Most youth use e­-cigarettes for novelty, flavors — not to quit smoking


In 2015, more than half of all students in eighth, 10th and 12th grades who used vaporizers such as e-cigarettes report that a primary reason for use was curiosity to see what they were like.

About 40 percent said that they used them because they tasted good. Far fewer — about 10 percent — said that they used them in an attempt to quit smoking regular cigarettes.

“These results suggest that vaporizers are primarily a new way to use recreational substances more so than a means to end tobacco addiction, at least among adolescents,” said Richard Miech, a senior investigator of the study and research professor at the Institute for Social Research.

The findings come from the 2015 nationwide Monitoring the Future study, which is the first major study to ask U.S. adolescents why they use electronic vaporizers.  The study annually tracks trends in substance use among eighth-, 10th- and 12th-graders. It surveys more than 40,000 students in about 400 secondary schools each year throughout the contiguous United States.

Vaporizers are battery-powered devices with a heating element. They produce an aerosol, also known as a vapor or mist, that users inhale. The aerosol may contain nicotine, although the specific contents of the vapor are proprietary and are not regulated. The liquid that is vaporized comes in hundreds of flavors. Some of these flavors, such as bubble gum and milk chocolate cream, are likely attractive to younger teens.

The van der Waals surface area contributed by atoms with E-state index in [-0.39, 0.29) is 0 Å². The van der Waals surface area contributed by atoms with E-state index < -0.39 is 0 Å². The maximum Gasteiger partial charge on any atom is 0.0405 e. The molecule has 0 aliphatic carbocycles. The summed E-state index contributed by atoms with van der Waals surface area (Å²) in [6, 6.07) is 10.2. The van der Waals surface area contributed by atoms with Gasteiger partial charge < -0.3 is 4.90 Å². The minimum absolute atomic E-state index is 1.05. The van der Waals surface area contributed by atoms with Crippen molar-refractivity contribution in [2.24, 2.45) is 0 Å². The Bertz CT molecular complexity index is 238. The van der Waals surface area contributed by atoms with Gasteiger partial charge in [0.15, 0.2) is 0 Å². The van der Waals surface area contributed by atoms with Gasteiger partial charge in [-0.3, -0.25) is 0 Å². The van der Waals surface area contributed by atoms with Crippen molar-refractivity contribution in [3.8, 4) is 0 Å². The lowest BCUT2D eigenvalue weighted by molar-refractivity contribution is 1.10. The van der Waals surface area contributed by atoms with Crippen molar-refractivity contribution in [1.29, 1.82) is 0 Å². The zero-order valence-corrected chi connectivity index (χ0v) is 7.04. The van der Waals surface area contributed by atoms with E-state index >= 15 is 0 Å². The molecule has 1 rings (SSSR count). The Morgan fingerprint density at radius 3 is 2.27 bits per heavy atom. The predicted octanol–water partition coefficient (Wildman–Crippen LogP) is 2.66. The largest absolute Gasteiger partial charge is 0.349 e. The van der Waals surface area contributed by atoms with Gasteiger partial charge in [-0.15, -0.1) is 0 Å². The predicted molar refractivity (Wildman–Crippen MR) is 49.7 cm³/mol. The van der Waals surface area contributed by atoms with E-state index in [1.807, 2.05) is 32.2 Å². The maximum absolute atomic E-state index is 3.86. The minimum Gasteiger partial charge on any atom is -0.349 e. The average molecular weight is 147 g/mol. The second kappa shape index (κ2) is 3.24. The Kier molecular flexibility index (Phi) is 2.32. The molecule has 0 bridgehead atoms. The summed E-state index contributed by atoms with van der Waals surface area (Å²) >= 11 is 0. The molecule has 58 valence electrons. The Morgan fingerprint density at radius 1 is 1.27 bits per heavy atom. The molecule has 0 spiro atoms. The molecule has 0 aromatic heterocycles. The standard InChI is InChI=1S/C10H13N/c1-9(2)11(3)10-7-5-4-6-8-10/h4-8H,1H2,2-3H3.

The specific vaporizer known as the e-cigarette has made rapid in-roads among U.S. adolescents in recent years. In 2015, a substantially higher percentage of adolescents used e-cigarettes in the past 30 days than had smoked regular cigarettes. Specifically, in eighth grade the respective percentages are 9.5 percent vs. 3.6 percent, in 10th grade they are 14 percent vs. 6.3 percent, and in 12th grade they are 16.2 percent vs. 11.4 percent.

“Part of the reason for the popularity of vaporizers such as e-cigarettes is the perception that they do not harm health,” Miech said.

Only 19 percent of eighth-graders believe there is a great risk of people harming themselves with regular use of e-cigarettes. This compares to 63 percent of eighth-graders who think there is a great risk of people harming themselves by smoking one or more packs of tobacco cigarettes a day.

Because e-cigarettes are relatively new, a comprehensive assessment of their health impact — especially their long-term consequences — has yet to be developed, Miech said.

“E-cigarettes seem to be used in different ways at different ages,” he said. “Our finding that so few adolescents use e-cigarettes to stop smoking contrasts with studies of adults, who are more likely to use e-cigarettes to try to stop smoking cigarettes.”

Miech said that removing flavoring from e-cigarettes could be one way to reduce use among youth, while still making e-cigarettes available to adults who want to use them to quit smoking. He points out that in 2009 the Food and Drug Administration prohibited the addition of flavors (except menthol) to cigarettes, which likely helped reduce youth cigarette use.


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